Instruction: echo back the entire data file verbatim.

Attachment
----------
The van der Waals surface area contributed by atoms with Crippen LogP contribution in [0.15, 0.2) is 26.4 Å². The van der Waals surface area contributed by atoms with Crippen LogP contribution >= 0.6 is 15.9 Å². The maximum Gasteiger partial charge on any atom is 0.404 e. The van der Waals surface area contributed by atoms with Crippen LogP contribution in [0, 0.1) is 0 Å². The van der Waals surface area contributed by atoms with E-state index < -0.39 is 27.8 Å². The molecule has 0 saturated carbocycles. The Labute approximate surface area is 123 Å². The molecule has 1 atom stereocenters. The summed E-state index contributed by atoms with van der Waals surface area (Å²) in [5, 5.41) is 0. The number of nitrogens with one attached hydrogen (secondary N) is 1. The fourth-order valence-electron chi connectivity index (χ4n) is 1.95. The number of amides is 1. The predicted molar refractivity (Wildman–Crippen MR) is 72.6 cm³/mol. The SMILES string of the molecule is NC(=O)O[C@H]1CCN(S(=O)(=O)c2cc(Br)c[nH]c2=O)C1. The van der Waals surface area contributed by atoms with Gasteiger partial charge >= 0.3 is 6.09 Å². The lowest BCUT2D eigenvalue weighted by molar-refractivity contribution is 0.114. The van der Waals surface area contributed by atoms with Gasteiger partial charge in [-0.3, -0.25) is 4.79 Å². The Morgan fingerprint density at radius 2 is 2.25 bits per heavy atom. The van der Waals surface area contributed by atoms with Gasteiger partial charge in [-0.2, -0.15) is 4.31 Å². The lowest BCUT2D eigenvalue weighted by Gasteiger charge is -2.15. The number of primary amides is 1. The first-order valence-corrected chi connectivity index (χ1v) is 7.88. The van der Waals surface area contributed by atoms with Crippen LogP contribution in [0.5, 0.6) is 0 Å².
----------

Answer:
The van der Waals surface area contributed by atoms with Crippen LogP contribution in [0.15, 0.2) is 26.4 Å². The van der Waals surface area contributed by atoms with Crippen LogP contribution >= 0.6 is 15.9 Å². The maximum Gasteiger partial charge on any atom is 0.404 e. The van der Waals surface area contributed by atoms with Crippen LogP contribution in [0, 0.1) is 0 Å². The van der Waals surface area contributed by atoms with E-state index < -0.39 is 27.8 Å². The molecule has 0 saturated carbocycles. The Labute approximate surface area is 123 Å². The molecule has 1 atom stereocenters. The summed E-state index contributed by atoms with van der Waals surface area (Å²) in [5, 5.41) is 0. The number of nitrogens with one attached hydrogen (secondary N) is 1. The fourth-order valence-electron chi connectivity index (χ4n) is 1.95. The number of amides is 1. The predicted molar refractivity (Wildman–Crippen MR) is 72.6 cm³/mol. The SMILES string of the molecule is NC(=O)O[C@H]1CCN(S(=O)(=O)c2cc(Br)c[nH]c2=O)C1. The van der Waals surface area contributed by atoms with Gasteiger partial charge >= 0.3 is 6.09 Å². The lowest BCUT2D eigenvalue weighted by molar-refractivity contribution is 0.114. The van der Waals surface area contributed by atoms with Gasteiger partial charge in [-0.3, -0.25) is 4.79 Å². The Morgan fingerprint density at radius 2 is 2.25 bits per heavy atom. The van der Waals surface area contributed by atoms with Gasteiger partial charge in [-0.2, -0.15) is 4.31 Å². The lowest BCUT2D eigenvalue weighted by Gasteiger charge is -2.15. The number of primary amides is 1. The first-order valence-corrected chi connectivity index (χ1v) is 7.88. The van der Waals surface area contributed by atoms with Crippen LogP contribution in [0.5, 0.6) is 0 Å².